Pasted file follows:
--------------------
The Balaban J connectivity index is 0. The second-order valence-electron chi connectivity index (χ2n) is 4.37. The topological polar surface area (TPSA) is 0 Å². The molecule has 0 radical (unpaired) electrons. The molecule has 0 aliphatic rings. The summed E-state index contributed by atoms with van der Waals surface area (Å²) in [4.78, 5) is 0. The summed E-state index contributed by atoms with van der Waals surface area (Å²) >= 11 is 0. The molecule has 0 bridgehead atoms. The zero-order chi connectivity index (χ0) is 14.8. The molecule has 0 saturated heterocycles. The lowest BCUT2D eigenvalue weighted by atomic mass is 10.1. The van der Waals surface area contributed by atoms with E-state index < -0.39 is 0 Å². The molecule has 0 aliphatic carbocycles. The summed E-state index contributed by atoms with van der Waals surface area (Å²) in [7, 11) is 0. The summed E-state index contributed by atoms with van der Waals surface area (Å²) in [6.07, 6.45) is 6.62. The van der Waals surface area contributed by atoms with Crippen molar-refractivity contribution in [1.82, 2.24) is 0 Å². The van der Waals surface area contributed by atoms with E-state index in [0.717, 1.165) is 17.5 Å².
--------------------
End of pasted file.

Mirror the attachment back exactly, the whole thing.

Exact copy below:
The Balaban J connectivity index is 0. The second-order valence-electron chi connectivity index (χ2n) is 4.37. The topological polar surface area (TPSA) is 0 Å². The molecule has 0 radical (unpaired) electrons. The molecule has 0 aliphatic rings. The summed E-state index contributed by atoms with van der Waals surface area (Å²) in [4.78, 5) is 0. The summed E-state index contributed by atoms with van der Waals surface area (Å²) >= 11 is 0. The molecule has 0 bridgehead atoms. The zero-order chi connectivity index (χ0) is 14.8. The molecule has 0 saturated heterocycles. The lowest BCUT2D eigenvalue weighted by atomic mass is 10.1. The van der Waals surface area contributed by atoms with E-state index < -0.39 is 0 Å². The molecule has 0 aliphatic carbocycles. The summed E-state index contributed by atoms with van der Waals surface area (Å²) in [7, 11) is 0. The summed E-state index contributed by atoms with van der Waals surface area (Å²) in [6.07, 6.45) is 6.62. The van der Waals surface area contributed by atoms with Crippen molar-refractivity contribution in [1.82, 2.24) is 0 Å². The van der Waals surface area contributed by atoms with E-state index in [0.717, 1.165) is 17.5 Å².